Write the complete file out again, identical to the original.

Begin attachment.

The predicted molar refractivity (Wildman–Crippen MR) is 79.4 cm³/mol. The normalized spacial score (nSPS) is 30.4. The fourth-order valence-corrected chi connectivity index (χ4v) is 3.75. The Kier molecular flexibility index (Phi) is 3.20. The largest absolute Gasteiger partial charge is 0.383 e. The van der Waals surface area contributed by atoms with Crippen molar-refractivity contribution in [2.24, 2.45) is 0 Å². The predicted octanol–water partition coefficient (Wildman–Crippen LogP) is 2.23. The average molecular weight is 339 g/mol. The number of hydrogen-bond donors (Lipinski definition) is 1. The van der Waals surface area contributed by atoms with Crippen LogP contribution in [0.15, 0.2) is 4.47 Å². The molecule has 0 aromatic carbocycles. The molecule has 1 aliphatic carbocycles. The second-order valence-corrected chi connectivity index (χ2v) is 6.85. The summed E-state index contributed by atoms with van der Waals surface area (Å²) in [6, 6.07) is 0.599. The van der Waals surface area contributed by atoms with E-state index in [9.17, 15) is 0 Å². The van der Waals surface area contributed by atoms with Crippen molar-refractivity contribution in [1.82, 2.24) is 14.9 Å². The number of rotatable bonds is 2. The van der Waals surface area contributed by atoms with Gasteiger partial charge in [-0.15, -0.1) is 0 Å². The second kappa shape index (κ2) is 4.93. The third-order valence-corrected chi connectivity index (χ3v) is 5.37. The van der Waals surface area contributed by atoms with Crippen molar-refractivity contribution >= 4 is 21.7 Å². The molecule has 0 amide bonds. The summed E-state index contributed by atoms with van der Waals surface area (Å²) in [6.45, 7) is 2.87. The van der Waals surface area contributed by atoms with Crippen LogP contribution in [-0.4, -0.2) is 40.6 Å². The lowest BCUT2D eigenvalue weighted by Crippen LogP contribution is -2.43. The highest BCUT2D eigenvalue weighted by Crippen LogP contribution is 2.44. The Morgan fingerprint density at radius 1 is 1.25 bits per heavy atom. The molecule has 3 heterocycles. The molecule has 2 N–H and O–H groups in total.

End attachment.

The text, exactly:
The predicted molar refractivity (Wildman–Crippen MR) is 79.4 cm³/mol. The normalized spacial score (nSPS) is 30.4. The fourth-order valence-corrected chi connectivity index (χ4v) is 3.75. The Kier molecular flexibility index (Phi) is 3.20. The largest absolute Gasteiger partial charge is 0.383 e. The van der Waals surface area contributed by atoms with Crippen molar-refractivity contribution in [2.24, 2.45) is 0 Å². The predicted octanol–water partition coefficient (Wildman–Crippen LogP) is 2.23. The average molecular weight is 339 g/mol. The number of hydrogen-bond donors (Lipinski definition) is 1. The van der Waals surface area contributed by atoms with Crippen LogP contribution in [0.15, 0.2) is 4.47 Å². The molecule has 0 aromatic carbocycles. The molecule has 1 aliphatic carbocycles. The second-order valence-corrected chi connectivity index (χ2v) is 6.85. The summed E-state index contributed by atoms with van der Waals surface area (Å²) in [6, 6.07) is 0.599. The van der Waals surface area contributed by atoms with E-state index in [9.17, 15) is 0 Å². The van der Waals surface area contributed by atoms with Crippen molar-refractivity contribution in [1.82, 2.24) is 14.9 Å². The number of rotatable bonds is 2. The van der Waals surface area contributed by atoms with Gasteiger partial charge in [-0.15, -0.1) is 0 Å². The second kappa shape index (κ2) is 4.93. The third-order valence-corrected chi connectivity index (χ3v) is 5.37. The van der Waals surface area contributed by atoms with Crippen molar-refractivity contribution >= 4 is 21.7 Å². The molecule has 0 amide bonds. The summed E-state index contributed by atoms with van der Waals surface area (Å²) in [6.45, 7) is 2.87. The van der Waals surface area contributed by atoms with Crippen LogP contribution in [-0.4, -0.2) is 40.6 Å². The lowest BCUT2D eigenvalue weighted by Crippen LogP contribution is -2.43. The highest BCUT2D eigenvalue weighted by Crippen LogP contribution is 2.44. The Morgan fingerprint density at radius 1 is 1.25 bits per heavy atom. The molecule has 3 heterocycles. The molecule has 2 N–H and O–H groups in total.